by Thomas Patterson
Some people say you need to make your own luck and with respect to Manchester United that hasn’t been the case this season. It seems that United manager; David Moyes believes that his side were unlucky not to go home with the three points on a number of occasions this season. And had United won all the matches he preaches that they were ‘unlucky’, then united would be sitting ten points clear on top. So, how unlucky have Manchester United really been under a new regime?
Flash back to April 22nd 2013 Robin Van Persie scores his second Manchester United Hat-trick of the season and Manchester United defeat Aston Villa 3-0 at Old Trafford, to clinch the league title with five games to spare. Now, Fast forward to February 9th 2014 United sit in 7th place and have just succumb to a last minute equaliser at home to bottom of the table Fulham. A lot has changed for Manchester United in less then ten months, undoubtedly Sir Alex Ferguson calling time on his reign at United and former Everton boss David Moyes taking over as Manager being the biggest change. Of course it was never going to be easy to replace a man of Sir Alex’s stature and I can confidently say most true United fans wouldn’t expect Moyes to replicate the feats of Sir Alex, as his like will arguably never be seen again. However, there was a sense of expectation, an expectation that the show ill go on.
Ferguson built united into the powerhouse it is and in doing that ingrained a winning mentality into the club stretching from the players and backroom staff all the way to the fans. The significance of his departure was always going to felt no matter who took over. Results may not be as expected immediately and I believe Ferguson sensed this in his final speech when he asked the fans to “Stand by your new manager”. However, pressure is mounting on David Moyes only six months into his first season in charge of United. No doubt his immediate future is secure as Ferguson would of made clear to the club to give him time. A luxury not commonly offered by big clubs in the modern game.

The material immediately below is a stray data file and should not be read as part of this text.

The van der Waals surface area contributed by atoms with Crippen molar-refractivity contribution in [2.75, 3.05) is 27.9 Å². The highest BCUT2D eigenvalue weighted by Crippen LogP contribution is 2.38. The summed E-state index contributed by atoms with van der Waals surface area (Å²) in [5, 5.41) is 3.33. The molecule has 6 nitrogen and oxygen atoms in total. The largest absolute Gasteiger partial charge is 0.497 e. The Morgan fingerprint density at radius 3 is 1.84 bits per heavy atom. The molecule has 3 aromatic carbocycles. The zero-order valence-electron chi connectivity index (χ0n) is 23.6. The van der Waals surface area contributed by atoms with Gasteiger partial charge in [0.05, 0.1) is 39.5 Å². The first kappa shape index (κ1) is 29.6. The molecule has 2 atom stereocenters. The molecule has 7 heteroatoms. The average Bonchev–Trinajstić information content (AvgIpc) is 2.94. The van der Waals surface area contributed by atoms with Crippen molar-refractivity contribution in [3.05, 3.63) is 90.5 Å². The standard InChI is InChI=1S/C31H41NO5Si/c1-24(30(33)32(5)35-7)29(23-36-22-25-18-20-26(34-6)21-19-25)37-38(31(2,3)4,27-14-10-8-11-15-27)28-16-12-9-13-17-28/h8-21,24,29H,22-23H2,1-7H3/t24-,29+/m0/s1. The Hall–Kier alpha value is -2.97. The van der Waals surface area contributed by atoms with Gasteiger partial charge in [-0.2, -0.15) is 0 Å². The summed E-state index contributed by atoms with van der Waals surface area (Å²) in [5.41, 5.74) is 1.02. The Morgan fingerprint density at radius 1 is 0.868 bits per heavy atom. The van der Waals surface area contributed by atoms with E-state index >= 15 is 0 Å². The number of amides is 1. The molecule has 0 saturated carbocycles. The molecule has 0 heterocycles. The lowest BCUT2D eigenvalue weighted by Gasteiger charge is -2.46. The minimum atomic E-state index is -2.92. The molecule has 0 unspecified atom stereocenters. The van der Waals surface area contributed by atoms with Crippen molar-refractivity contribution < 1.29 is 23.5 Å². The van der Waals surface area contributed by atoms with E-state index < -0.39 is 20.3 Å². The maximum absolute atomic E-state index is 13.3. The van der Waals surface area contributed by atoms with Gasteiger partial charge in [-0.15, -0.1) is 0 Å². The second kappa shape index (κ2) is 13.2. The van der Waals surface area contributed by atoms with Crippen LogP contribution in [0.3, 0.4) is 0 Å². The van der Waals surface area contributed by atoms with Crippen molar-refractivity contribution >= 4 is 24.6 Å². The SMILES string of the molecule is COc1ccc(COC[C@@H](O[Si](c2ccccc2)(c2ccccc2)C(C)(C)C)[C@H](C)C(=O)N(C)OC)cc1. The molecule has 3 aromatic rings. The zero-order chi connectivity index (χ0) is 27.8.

The united squad on paper from the one that won the league in Ferguson’s final campaign to the one Moyes began the season with is almost unchanged baring the retirement of Paul Scholes and the signings of Wilfred Zaha and Marouane Fellaini and of course the emergence of Adnan Janazuj. Scholes, was used more off the bench in his final campaign when he wasn’t hampered by injuries rather then a key member of the starting side. The signing of Zaha seemed to be a promising one as the youngster was influential in Crystal Palace winning promotion to the Premier League the season before, however he was never going to break into the starting side immediately. Fellaini, was a rushed buy and cost united a silly amount of money when you compare it to the price united paid for Robin Van Persie the season before hand. There is no doubting Fellaini has quality and has proved that at Everton, but does he have the quality to star in the midfield for a club like Manchester United? I don’t think so. United would’ve been much better served going stronger for another Everton favourite of Moyes, Leighton Bains. He would’ve been a great asset to United’s aging backline and allowed Moyes to spend the money on a midfielder that would suit United a lot more effectively. Adnan Janazuj has been a shining light this season for United, the 18 year old who has featured for the past few seasons in United’s reserves, his rise has seen him become a favourite of David Moyes and his talent is undisputed and will grow to become an integral part of United’s starting side in years to come I have no doubt. The common trends with all these inclusions are that they are not world-class players. When you look at the likes of Chelsea, Manchester City and Arsenal they have strengthened their squad with world-class talents. Sure, it makes it difficult for the manager to pick his starting side, but the depth is crucial when you look at the amount of matches these teams play throughout the season.